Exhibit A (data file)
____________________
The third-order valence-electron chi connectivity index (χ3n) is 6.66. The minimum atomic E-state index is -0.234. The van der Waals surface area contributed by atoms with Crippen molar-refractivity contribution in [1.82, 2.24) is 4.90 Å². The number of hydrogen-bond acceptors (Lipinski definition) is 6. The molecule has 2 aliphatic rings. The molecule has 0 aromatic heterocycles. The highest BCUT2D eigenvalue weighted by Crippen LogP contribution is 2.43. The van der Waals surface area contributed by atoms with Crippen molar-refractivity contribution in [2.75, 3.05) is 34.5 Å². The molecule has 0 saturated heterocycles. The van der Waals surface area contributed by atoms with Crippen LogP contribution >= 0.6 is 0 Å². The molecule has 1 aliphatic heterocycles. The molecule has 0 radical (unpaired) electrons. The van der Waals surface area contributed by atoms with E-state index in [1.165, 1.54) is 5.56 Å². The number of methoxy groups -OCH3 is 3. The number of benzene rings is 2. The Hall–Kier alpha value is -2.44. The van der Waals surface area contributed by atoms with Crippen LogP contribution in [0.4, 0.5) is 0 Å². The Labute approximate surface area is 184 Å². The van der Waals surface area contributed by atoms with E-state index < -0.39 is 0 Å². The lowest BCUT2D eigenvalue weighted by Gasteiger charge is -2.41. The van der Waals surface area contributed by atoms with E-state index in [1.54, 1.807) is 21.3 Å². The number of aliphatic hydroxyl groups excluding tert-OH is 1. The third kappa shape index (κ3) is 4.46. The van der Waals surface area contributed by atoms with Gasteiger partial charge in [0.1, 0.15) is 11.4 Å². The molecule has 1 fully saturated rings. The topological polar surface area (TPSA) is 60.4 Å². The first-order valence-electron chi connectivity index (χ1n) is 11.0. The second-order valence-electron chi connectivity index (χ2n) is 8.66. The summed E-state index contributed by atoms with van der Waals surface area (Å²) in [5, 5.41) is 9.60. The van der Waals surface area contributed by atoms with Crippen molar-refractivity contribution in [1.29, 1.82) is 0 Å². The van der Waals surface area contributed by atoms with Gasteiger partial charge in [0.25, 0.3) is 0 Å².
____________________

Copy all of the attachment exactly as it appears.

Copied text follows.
The third-order valence-electron chi connectivity index (χ3n) is 6.66. The minimum atomic E-state index is -0.234. The van der Waals surface area contributed by atoms with Crippen molar-refractivity contribution in [1.82, 2.24) is 4.90 Å². The number of hydrogen-bond acceptors (Lipinski definition) is 6. The molecule has 2 aliphatic rings. The molecule has 0 aromatic heterocycles. The highest BCUT2D eigenvalue weighted by Crippen LogP contribution is 2.43. The van der Waals surface area contributed by atoms with Crippen molar-refractivity contribution in [2.75, 3.05) is 34.5 Å². The molecule has 0 saturated heterocycles. The van der Waals surface area contributed by atoms with Crippen LogP contribution >= 0.6 is 0 Å². The molecule has 1 aliphatic heterocycles. The molecule has 0 radical (unpaired) electrons. The van der Waals surface area contributed by atoms with E-state index in [1.165, 1.54) is 5.56 Å². The number of methoxy groups -OCH3 is 3. The number of benzene rings is 2. The Hall–Kier alpha value is -2.44. The van der Waals surface area contributed by atoms with Crippen LogP contribution in [0.4, 0.5) is 0 Å². The Labute approximate surface area is 184 Å². The van der Waals surface area contributed by atoms with E-state index < -0.39 is 0 Å². The lowest BCUT2D eigenvalue weighted by Gasteiger charge is -2.41. The van der Waals surface area contributed by atoms with E-state index in [1.54, 1.807) is 21.3 Å². The number of aliphatic hydroxyl groups excluding tert-OH is 1. The third kappa shape index (κ3) is 4.46. The van der Waals surface area contributed by atoms with Gasteiger partial charge in [0.1, 0.15) is 11.4 Å². The molecule has 1 fully saturated rings. The topological polar surface area (TPSA) is 60.4 Å². The first-order valence-electron chi connectivity index (χ1n) is 11.0. The second-order valence-electron chi connectivity index (χ2n) is 8.66. The summed E-state index contributed by atoms with van der Waals surface area (Å²) in [5, 5.41) is 9.60. The van der Waals surface area contributed by atoms with Crippen molar-refractivity contribution in [1.29, 1.82) is 0 Å². The van der Waals surface area contributed by atoms with Gasteiger partial charge in [0.25, 0.3) is 0 Å².